Key terms explained
Get up to speed with mortgage terms, ready to chat with our experts in the Channel Islands and Isle of Man.
This is when a home owner borrows back some of the money they’ve paid into their mortgage. It’s also known as “releasing some of the equity” of the property.
Annual percentage rate (APR)
APR stands for the Annual Percentage Rate of charge and it’s used to compare loan offers. The APR for a mortgage will include the interest on the loan and other charges e.g. arrangement fees.
This fee is charged on some mortgages as part of the mortgage deal. It covers the work of setting up the mortgage and can vary from lender to lender. Your Mortgage Arranger will talk you through the details.
Bank of England Base Rate
The Bank of England Base Rate is the most important interest rate in the UK. It’s set by the Bank of England and affects interest rates on saving and borrowing. Tracker mortgage interest rates are linked to a margin above this Base Rate.
Capital and interest repayment
This is one of the ways you can repay your mortgage. With this option, your monthly payment pays back both the outstanding balance and the interest on your mortgage.
Early repayment charge
This is the charge you’d pay if you repaid all or part of your mortgage within a certain period of time. This fee varies from mortgage to mortgage. You’ll find it listed in the details on our Mortgage Rate sheet and your offer letter.
Estimated property value
This is the purchase price of the property you’d like to buy or sell.
This is the difference between your property’s value and what’s left to pay on your mortgage. As you pay off your mortgage, you’ll gain more equity.
Fixed rate mortgage
This type of mortgage has a fixed interest rate that’s been set by the lender. This means your monthly payments will stay the same until an agreed date, no matter what happens to interest rates.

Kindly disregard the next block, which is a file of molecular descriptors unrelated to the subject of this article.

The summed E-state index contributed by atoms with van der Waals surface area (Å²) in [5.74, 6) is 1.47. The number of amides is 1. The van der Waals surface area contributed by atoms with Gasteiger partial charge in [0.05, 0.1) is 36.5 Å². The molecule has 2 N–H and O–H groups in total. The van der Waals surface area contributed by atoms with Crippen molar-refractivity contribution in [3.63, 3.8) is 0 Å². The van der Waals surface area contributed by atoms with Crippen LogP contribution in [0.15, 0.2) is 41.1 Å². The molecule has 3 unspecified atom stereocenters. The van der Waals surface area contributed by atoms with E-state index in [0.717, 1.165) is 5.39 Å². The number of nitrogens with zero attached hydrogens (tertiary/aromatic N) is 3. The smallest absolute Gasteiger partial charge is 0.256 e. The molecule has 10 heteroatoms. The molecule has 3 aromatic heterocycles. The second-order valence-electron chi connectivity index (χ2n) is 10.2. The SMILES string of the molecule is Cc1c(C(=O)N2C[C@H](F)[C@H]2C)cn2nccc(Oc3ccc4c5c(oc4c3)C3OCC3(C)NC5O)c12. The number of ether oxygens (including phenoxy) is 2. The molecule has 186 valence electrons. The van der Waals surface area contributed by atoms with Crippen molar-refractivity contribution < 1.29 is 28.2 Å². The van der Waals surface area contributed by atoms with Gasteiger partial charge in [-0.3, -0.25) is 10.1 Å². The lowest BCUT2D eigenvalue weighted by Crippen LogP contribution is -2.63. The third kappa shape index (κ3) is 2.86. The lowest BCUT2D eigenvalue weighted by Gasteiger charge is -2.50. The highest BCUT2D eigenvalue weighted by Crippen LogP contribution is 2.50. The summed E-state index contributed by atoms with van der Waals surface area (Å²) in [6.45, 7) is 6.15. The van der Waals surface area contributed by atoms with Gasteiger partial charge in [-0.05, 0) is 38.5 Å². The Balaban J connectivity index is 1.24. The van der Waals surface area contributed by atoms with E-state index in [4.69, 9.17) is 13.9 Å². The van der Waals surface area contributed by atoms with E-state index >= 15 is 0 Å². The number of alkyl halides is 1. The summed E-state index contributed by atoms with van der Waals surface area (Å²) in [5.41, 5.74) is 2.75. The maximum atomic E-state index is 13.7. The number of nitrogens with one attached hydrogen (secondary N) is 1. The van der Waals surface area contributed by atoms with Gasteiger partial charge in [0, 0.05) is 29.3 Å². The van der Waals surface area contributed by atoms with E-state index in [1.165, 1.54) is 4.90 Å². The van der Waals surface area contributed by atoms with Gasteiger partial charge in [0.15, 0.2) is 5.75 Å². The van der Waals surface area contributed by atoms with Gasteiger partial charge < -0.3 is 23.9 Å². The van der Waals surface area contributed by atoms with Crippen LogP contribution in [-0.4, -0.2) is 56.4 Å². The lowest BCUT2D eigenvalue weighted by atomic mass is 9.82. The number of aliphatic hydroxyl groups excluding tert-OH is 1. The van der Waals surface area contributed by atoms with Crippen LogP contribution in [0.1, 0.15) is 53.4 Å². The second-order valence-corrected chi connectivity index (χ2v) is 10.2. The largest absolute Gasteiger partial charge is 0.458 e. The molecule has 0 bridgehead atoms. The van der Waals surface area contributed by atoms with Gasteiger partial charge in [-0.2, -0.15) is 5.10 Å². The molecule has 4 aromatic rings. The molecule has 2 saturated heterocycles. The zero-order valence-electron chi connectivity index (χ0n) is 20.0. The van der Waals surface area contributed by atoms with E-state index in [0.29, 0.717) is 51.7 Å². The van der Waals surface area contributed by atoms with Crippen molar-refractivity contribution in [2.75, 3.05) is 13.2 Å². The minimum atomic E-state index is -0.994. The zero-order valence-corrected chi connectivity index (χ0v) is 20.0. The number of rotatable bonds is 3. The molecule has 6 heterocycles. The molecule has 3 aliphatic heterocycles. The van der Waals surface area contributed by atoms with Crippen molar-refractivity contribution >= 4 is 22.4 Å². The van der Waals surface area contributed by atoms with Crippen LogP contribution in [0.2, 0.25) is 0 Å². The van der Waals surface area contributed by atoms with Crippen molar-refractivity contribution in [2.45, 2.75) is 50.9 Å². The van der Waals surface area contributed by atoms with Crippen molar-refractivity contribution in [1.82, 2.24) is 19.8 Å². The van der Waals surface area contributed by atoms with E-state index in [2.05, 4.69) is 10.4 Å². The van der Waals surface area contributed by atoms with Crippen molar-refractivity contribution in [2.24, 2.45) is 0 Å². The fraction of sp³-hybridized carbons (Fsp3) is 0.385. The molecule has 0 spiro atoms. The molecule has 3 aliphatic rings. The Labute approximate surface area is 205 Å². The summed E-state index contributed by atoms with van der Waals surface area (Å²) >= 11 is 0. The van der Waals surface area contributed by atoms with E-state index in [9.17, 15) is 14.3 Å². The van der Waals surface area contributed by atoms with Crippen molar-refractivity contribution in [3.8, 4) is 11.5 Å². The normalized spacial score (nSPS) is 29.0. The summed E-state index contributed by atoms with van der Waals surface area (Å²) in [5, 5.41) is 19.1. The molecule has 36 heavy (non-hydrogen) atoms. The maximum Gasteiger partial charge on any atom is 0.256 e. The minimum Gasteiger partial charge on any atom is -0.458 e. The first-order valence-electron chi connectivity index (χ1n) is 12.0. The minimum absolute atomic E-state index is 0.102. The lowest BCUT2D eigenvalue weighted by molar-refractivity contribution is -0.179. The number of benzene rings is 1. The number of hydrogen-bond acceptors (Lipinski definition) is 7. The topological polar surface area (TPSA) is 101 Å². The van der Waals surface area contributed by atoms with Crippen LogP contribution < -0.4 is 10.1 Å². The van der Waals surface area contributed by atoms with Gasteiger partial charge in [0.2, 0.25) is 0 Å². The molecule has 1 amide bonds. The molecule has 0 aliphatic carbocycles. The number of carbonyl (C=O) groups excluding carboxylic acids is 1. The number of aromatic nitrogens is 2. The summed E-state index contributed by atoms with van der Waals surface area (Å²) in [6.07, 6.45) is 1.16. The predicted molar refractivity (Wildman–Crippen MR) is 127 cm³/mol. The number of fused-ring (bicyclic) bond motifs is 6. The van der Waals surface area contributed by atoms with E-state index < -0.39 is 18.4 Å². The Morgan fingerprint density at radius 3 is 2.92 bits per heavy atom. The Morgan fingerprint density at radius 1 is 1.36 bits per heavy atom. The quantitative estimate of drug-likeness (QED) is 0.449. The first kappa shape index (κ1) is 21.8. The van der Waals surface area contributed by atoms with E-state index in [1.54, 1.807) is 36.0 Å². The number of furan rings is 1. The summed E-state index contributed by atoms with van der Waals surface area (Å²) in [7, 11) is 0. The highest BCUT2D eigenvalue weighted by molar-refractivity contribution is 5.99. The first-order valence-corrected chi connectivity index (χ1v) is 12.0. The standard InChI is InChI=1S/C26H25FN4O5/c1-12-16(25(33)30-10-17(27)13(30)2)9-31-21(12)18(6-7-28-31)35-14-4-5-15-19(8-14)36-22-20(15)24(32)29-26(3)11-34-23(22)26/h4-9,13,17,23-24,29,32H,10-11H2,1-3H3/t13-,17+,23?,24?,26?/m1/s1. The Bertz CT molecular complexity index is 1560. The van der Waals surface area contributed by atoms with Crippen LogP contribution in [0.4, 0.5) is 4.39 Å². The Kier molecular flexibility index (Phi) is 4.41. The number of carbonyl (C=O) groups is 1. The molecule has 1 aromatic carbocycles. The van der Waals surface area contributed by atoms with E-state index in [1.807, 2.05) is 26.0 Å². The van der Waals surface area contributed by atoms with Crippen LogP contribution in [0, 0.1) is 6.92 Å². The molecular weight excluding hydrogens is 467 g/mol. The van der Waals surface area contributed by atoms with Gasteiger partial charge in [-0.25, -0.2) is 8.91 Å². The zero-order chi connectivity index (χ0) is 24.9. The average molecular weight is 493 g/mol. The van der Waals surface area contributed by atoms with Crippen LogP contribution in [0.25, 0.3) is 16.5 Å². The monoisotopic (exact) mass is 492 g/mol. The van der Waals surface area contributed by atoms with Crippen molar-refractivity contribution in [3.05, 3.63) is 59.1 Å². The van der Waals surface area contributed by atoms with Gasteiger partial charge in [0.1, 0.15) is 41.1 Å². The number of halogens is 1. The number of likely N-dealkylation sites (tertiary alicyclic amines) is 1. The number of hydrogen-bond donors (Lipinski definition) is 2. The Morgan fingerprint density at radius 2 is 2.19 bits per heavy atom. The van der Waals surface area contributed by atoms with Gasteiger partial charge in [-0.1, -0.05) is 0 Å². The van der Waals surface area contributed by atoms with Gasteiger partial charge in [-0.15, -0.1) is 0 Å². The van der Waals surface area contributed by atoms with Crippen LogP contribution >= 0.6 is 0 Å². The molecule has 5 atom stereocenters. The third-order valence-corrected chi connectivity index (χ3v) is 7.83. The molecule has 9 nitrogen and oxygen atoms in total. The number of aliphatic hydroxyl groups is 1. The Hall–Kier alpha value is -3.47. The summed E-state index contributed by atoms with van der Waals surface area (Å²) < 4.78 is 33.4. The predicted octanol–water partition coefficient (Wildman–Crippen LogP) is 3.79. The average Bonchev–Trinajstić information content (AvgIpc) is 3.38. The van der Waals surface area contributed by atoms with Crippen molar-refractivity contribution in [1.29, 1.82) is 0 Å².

Interest calculated daily
This is when the interest on your mortgage is calculated every day. Other options adjust rates at the end of each week, month or year .
This is one of the ways you can repay your mortgage. With this option, you only pay the interest on your mortgage. You won’t pay back the original amount you borrowed. You must have an existing eligible repayment vehicle in place in order to choose an Interest Only mortgage.
This is the rate at which the lender calculates the interest you’ll be charged for your mortgage. E.g. if your rate is 5%, then 5% of your mortgage’s value will be added to the remaining balance.
There are two types of interest: variable and fixed. Variable may change month to month. Fixed will stay the same for the whole term.
Loan to value (LTV)
This is how much of the property’s value you would like to borrow. E.g. a £100K property with an £80K mortgage = an 80% LTV.
The maximum LTV we will lend depends on your situation, the property, the type of mortgage you choose and the amount you borrow.
Lump sum payment
This is a one-off payment on your mortgage. You can use this to reduce your outstanding balance a little quicker. You might have to pay an early repayment charge, so check your terms and conditions.
This is how much you’ll pay your mortgage lender every month. The figure is based on how much you borrowed, your payment type and the interest rate.
This the length of time over which you plan to pay back your mortgage.
This is when you choose to make larger monthly payments than outlined in the mortgage terms. You can use this to pay back your mortgage a little quicker.
This is when you move your current mortgage from one property to another. You might want to do this when you move home. Check your terms and conditions first.
This is when you transfer your mortgage to a new lender or rearrange it with your current lender.
This is when you move to a new mortgage with the same lender e.g. your fixed rate period ends and you move to a tracker rate mortgage.
If you have chosen an Interest Only mortgage, by the end of the mortgage, you’ll need to repay the full interest only balance, also known as the capital. The Repayment Vehicle is what you plan to use to repay the balance. You should make sure that your plan will provide enough to repay the balance and importantly, be available when you need to make the final payment.
Tracker rate mortgage
This type of mortgage has an interest rate set at a fixed percentage above the Bank of England Base Rate (BoE). This rate will rise and fall in line with the BoE Base Rate. If your product tracks a rate, such as Bank of England base rate, and that rate falls below zero, we will not change your margin. However if the combination of the tracked rate and the margin means that your interest rate does fall below zero, your interest rate will ‘instead’ be zero, until the combined rate goes above 0% again.